Michael Cho, the project’s lead researcher, reported the suspected misconduct one year ago this week, and after an investigation stretching into August, pegged Han as the likely culprit. He resigned in October.

Han is the only researcher suspected in the fraud.

The Des Moines Register’s Tony Leys also received the documents – including emails concerning the investigation, which I did not request – and wrote a piece Thursday night. Another piece on Friday quotes Arthur Caplan, the go-to source when journalists need a comment on bioethics.

Leys’ initial story covers Han’s grammatically clumsy mea culpa but omits many details – including what appears to be his rationale for the whole fraud.

Read the rest of this entry »

Iowa State vaccine research scandal: an update

In University research on January 6, 2014 at 1:01 pm

Office of Research Integrity logoAt the time I wrote my last entry, about Iowa State University researcher Dong-Pyou Han’s admitted research misconduct, I had an email seeking additional information out to ISU spokesman John McCarroll.

I wasn’t sure how soon McCarroll would get back to me, given the skeleton staff ISU maintains during semester break, so I went ahead with the post, which raised questions about what kind of a deal Han may have reached to settle charges that he tampered with research for an AIDS vaccine.

McCarroll’s response, just before New Year’s Day, sheds some light on those questions – but not much.

Read the rest of this entry »

ISU scandal a science failure? Not so much

In University research on December 31, 2013 at 1:38 pm

In this blog, I usually highlight Iowa science developments that don’t get a lot of attention. If something is splashed across the headlines, I’ll generally let it go or say little about it. I want to concentrate on things most of the press misses.

What happened at Iowa State University just before Christmas, however, is too big and unusual to let pass: A federal agency announced sanctions against a professor for falsifying research.

The nature of the case and what it gained the offender are unusual. Since the offiense was revealed, bloggers and commentators also have cited it to support their views on everything from vaccinations to climate change.

Read the rest of this entry »

Selected shorts: crappy typing pays off, bone regrowth, and babies grasp food and words

In University research on December 5, 2013 at 12:08 pm
Some illegible scribbles from Tom O'Donnell's reporter's notebook.

A typical selection from my reporter’s notebook. Can you make out any of it?

Anyone who’s seen my handwriting would have a hard time mistaking it for someone else’s. The loops and slashes that fill my reporter’s notebooks are unmistakably mine, even if they’re indecipherable to most people. (Fortunately, I can read them… mostly.)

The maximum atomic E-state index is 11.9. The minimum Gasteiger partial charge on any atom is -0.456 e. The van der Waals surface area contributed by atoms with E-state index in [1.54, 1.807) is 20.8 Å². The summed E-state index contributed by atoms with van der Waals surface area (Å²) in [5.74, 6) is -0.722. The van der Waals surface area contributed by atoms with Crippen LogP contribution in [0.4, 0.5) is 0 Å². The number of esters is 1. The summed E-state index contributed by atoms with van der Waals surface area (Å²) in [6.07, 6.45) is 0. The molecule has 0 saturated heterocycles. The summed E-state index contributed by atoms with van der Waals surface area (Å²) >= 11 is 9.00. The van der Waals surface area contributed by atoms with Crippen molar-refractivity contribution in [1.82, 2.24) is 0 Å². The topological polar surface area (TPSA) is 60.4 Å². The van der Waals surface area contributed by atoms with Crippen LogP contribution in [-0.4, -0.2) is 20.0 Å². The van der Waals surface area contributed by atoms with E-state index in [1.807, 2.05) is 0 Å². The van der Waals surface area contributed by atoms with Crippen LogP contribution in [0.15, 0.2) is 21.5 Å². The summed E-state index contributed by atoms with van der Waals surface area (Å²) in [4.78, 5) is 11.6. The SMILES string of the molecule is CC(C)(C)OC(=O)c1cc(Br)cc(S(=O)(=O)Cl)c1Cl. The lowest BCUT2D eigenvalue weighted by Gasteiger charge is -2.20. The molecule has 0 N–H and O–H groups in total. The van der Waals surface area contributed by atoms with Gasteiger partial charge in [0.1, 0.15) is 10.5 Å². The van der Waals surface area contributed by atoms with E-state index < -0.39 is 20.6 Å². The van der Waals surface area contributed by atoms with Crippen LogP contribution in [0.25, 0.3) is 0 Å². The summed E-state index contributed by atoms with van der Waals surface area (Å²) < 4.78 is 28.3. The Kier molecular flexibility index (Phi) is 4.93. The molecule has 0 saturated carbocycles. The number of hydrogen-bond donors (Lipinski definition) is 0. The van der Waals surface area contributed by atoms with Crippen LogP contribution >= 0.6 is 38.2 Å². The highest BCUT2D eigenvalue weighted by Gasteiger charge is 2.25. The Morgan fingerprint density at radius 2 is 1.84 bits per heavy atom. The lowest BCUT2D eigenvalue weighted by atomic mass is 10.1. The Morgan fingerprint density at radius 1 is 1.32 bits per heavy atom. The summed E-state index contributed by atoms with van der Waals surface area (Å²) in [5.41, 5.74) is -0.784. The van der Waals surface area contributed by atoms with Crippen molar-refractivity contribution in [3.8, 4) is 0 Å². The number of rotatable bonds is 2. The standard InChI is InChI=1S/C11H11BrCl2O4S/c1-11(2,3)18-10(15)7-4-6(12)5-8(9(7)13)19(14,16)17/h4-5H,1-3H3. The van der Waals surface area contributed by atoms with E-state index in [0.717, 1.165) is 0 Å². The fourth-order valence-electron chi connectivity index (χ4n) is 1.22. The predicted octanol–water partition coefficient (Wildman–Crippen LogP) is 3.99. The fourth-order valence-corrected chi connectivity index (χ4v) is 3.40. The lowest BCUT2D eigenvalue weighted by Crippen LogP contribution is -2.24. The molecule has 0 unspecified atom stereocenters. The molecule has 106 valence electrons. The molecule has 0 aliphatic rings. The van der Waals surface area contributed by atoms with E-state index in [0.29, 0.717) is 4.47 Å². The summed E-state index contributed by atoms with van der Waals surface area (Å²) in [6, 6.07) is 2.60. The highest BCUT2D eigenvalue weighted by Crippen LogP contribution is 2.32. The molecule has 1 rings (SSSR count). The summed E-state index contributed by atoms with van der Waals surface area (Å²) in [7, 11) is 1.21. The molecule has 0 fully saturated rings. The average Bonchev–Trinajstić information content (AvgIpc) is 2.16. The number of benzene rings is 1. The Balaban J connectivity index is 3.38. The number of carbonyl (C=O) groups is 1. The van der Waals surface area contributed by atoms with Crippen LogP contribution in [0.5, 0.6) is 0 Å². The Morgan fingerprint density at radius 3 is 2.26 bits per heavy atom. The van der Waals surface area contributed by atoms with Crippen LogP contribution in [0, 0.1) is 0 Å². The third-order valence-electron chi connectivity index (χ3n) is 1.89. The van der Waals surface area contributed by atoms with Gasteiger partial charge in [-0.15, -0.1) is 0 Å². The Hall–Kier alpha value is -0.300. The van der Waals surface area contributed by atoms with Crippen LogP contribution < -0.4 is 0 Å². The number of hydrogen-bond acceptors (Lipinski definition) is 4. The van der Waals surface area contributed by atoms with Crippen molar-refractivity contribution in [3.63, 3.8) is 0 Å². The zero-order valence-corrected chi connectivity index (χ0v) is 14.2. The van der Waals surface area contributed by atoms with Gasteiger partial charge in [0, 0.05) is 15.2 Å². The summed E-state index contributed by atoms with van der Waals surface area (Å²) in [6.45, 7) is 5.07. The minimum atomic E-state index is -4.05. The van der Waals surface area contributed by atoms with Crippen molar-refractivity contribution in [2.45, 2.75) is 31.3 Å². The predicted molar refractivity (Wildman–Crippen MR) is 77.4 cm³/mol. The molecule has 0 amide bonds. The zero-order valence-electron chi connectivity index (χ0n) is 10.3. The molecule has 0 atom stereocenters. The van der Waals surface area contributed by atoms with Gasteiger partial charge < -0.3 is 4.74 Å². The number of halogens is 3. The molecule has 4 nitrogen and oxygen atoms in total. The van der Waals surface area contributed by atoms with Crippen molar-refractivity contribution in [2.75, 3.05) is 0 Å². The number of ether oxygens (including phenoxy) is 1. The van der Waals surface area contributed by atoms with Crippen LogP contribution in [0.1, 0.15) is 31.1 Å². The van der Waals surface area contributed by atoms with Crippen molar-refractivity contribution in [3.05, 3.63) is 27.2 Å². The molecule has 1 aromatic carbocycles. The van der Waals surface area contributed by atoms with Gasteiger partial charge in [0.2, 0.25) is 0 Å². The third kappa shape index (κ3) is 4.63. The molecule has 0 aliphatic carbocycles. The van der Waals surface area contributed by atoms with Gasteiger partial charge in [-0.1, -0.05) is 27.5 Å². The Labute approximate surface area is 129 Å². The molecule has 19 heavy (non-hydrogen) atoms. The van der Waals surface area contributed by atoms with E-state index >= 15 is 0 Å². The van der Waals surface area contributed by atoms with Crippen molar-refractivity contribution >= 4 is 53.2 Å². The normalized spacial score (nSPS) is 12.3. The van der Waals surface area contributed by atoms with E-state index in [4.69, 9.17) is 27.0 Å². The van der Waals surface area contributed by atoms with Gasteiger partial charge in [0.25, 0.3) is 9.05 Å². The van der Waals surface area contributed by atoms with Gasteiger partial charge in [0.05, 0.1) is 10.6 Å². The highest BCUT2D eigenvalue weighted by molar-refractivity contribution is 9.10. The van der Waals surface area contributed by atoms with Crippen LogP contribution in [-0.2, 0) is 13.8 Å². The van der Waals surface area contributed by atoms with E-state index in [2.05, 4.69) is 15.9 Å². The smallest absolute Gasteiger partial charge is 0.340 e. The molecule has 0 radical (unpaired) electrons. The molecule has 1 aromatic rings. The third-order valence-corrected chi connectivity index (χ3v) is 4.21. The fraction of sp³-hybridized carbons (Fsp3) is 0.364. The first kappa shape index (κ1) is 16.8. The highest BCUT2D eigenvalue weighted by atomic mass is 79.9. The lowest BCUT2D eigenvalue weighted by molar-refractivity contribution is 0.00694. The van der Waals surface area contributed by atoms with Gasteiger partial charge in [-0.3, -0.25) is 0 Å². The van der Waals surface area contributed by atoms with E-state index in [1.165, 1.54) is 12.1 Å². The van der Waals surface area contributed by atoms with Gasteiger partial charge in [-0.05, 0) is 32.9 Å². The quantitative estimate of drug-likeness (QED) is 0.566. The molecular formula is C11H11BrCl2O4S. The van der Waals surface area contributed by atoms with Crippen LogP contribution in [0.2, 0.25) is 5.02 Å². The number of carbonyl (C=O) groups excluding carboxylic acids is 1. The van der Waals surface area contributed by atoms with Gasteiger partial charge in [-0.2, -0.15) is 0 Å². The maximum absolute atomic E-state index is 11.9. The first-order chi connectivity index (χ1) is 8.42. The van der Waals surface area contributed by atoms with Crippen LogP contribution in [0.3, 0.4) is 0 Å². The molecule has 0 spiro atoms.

My typing, of course, is easily legible – even though my typing is pretty terrible. I’m able to erase the typos, blank spaces, merged words and other errors.

Now it turns out that my crappy typing is just as recognizable as my crappy handwriting. In fact, we each have a characteristic typing pattern, and some Iowa State University computer researchers are capitalizing on that to strengthen information security.

Read the rest of this entry »

Exoplanets from a somewhat different angle

In University research on October 27, 2013 at 11:15 pm
TILT TILT pinball machine

Photo credit: Dice.com via photopin cc

It’s often how the best scientific discoveries start: When a scientist says, “Well, that’s weird.”

That was pretty much Steve Kawaler’s reaction when he saw data from Kepler-56, one of dozens of stars NASA’s Kepler space telescope flagged as likely to have orbiting planets, known as exoplanets.

Kawaler, an Iowa State University professor of physics and astronomy, is part of a committee overseeing Kepler’s asteroseismic (no, that’s not a typo) research. Asteroseismology is a lot like Earth-bound seismology, Kawaler says. “It’s the same mathematics, the same physics” describing wave propagation and response to conditions like pressure.

But with stars 3,000 light-years away, as Kepler-56 is, scientists can’t plant monitors on the surface to detect and measure waves, like they do here. Instead, astronomers watch for subtle oscillations in light from the star. The frequency and magnitude of those oscillations, combined with readings from instruments like spectrometers, can tell astronomers a lot, including the radius, mass and age of a star and how fast it rotates.

Asteroseismology and other data seemed to tell Kawaler and others in an international team something about Kepler-56 and its planets that they had never seen before.

Read the rest of this entry »